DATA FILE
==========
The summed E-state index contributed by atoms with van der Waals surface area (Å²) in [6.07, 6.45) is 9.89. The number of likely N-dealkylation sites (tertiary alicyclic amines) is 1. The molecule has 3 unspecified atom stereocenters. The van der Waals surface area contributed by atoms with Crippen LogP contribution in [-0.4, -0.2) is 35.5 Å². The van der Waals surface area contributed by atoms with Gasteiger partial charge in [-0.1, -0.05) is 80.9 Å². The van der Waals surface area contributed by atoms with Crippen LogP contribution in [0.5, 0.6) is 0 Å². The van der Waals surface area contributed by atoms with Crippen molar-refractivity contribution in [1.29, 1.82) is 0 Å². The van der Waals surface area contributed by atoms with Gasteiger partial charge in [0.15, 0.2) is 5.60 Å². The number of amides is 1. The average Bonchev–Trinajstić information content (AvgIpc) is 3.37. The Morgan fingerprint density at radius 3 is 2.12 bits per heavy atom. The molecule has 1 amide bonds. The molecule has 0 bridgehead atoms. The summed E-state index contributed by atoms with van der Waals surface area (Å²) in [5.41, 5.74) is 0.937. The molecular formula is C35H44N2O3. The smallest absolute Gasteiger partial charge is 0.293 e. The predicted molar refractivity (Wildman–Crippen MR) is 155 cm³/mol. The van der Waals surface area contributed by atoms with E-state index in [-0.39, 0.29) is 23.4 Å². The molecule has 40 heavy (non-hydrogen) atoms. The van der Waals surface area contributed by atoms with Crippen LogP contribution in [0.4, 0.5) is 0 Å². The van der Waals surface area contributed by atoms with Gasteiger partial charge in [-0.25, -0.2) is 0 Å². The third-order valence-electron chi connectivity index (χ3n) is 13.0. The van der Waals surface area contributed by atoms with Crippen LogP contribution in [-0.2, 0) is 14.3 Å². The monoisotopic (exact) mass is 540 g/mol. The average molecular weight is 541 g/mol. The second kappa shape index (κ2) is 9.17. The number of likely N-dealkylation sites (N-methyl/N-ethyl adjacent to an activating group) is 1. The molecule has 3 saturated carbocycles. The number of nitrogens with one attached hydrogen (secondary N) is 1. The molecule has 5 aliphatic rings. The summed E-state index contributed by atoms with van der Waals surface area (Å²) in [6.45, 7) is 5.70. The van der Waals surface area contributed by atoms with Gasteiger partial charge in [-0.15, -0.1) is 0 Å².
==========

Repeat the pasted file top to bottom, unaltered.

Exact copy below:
The summed E-state index contributed by atoms with van der Waals surface area (Å²) in [6.07, 6.45) is 9.89. The number of likely N-dealkylation sites (tertiary alicyclic amines) is 1. The molecule has 3 unspecified atom stereocenters. The van der Waals surface area contributed by atoms with Crippen LogP contribution in [-0.4, -0.2) is 35.5 Å². The van der Waals surface area contributed by atoms with Gasteiger partial charge in [-0.1, -0.05) is 80.9 Å². The van der Waals surface area contributed by atoms with Crippen LogP contribution in [0.5, 0.6) is 0 Å². The van der Waals surface area contributed by atoms with Crippen molar-refractivity contribution in [1.29, 1.82) is 0 Å². The van der Waals surface area contributed by atoms with Gasteiger partial charge in [0.15, 0.2) is 5.60 Å². The number of amides is 1. The average Bonchev–Trinajstić information content (AvgIpc) is 3.37. The Morgan fingerprint density at radius 3 is 2.12 bits per heavy atom. The molecule has 1 amide bonds. The molecule has 0 bridgehead atoms. The summed E-state index contributed by atoms with van der Waals surface area (Å²) in [5.41, 5.74) is 0.937. The molecular formula is C35H44N2O3. The smallest absolute Gasteiger partial charge is 0.293 e. The predicted molar refractivity (Wildman–Crippen MR) is 155 cm³/mol. The van der Waals surface area contributed by atoms with E-state index in [-0.39, 0.29) is 23.4 Å². The molecule has 40 heavy (non-hydrogen) atoms. The van der Waals surface area contributed by atoms with Crippen LogP contribution in [0.4, 0.5) is 0 Å². The van der Waals surface area contributed by atoms with Gasteiger partial charge in [-0.25, -0.2) is 0 Å². The third-order valence-electron chi connectivity index (χ3n) is 13.0. The van der Waals surface area contributed by atoms with Crippen LogP contribution in [-0.2, 0) is 14.3 Å². The monoisotopic (exact) mass is 540 g/mol. The average molecular weight is 541 g/mol. The second kappa shape index (κ2) is 9.17. The number of likely N-dealkylation sites (N-methyl/N-ethyl adjacent to an activating group) is 1. The molecule has 3 saturated carbocycles. The number of nitrogens with one attached hydrogen (secondary N) is 1. The molecule has 5 aliphatic rings. The summed E-state index contributed by atoms with van der Waals surface area (Å²) in [6.45, 7) is 5.70. The van der Waals surface area contributed by atoms with Gasteiger partial charge in [-0.15, -0.1) is 0 Å².